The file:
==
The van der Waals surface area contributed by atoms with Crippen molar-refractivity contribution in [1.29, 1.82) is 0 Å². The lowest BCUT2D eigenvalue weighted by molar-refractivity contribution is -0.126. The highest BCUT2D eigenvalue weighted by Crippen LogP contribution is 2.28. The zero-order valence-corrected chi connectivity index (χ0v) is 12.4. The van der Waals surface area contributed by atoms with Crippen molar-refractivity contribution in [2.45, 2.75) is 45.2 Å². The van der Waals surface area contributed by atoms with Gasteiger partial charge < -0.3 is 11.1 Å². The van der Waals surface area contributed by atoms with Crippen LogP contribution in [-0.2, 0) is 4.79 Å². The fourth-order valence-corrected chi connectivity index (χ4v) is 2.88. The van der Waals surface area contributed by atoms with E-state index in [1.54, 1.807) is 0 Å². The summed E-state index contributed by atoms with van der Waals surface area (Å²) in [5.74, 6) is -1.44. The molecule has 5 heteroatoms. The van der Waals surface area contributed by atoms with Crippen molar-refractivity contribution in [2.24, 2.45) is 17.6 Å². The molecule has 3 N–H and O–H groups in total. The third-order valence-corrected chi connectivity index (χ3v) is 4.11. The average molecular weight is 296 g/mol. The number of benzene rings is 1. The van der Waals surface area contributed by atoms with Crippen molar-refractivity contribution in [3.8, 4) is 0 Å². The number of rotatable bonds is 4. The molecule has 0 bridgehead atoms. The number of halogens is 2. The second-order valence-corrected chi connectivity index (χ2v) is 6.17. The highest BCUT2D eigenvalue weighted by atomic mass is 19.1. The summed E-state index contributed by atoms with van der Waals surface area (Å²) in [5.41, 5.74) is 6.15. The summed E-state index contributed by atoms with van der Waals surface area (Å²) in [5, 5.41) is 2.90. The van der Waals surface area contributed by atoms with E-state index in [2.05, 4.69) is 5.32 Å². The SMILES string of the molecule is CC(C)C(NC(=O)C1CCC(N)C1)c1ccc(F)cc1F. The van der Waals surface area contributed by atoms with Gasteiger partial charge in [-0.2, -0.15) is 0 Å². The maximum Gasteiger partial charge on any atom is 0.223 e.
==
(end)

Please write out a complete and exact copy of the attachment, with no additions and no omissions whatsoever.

The van der Waals surface area contributed by atoms with Crippen molar-refractivity contribution in [1.29, 1.82) is 0 Å². The lowest BCUT2D eigenvalue weighted by molar-refractivity contribution is -0.126. The highest BCUT2D eigenvalue weighted by Crippen LogP contribution is 2.28. The zero-order valence-corrected chi connectivity index (χ0v) is 12.4. The van der Waals surface area contributed by atoms with Crippen molar-refractivity contribution in [2.45, 2.75) is 45.2 Å². The van der Waals surface area contributed by atoms with Gasteiger partial charge < -0.3 is 11.1 Å². The van der Waals surface area contributed by atoms with Crippen LogP contribution in [-0.2, 0) is 4.79 Å². The fourth-order valence-corrected chi connectivity index (χ4v) is 2.88. The van der Waals surface area contributed by atoms with E-state index in [1.54, 1.807) is 0 Å². The summed E-state index contributed by atoms with van der Waals surface area (Å²) in [5.74, 6) is -1.44. The molecule has 5 heteroatoms. The van der Waals surface area contributed by atoms with Crippen molar-refractivity contribution in [2.24, 2.45) is 17.6 Å². The molecule has 3 N–H and O–H groups in total. The third-order valence-corrected chi connectivity index (χ3v) is 4.11. The average molecular weight is 296 g/mol. The number of benzene rings is 1. The van der Waals surface area contributed by atoms with Crippen molar-refractivity contribution in [3.8, 4) is 0 Å². The number of rotatable bonds is 4. The molecule has 0 bridgehead atoms. The number of halogens is 2. The second-order valence-corrected chi connectivity index (χ2v) is 6.17. The highest BCUT2D eigenvalue weighted by atomic mass is 19.1. The summed E-state index contributed by atoms with van der Waals surface area (Å²) in [5.41, 5.74) is 6.15. The summed E-state index contributed by atoms with van der Waals surface area (Å²) in [5, 5.41) is 2.90. The van der Waals surface area contributed by atoms with E-state index in [2.05, 4.69) is 5.32 Å². The SMILES string of the molecule is CC(C)C(NC(=O)C1CCC(N)C1)c1ccc(F)cc1F. The van der Waals surface area contributed by atoms with Gasteiger partial charge in [-0.2, -0.15) is 0 Å². The maximum Gasteiger partial charge on any atom is 0.223 e.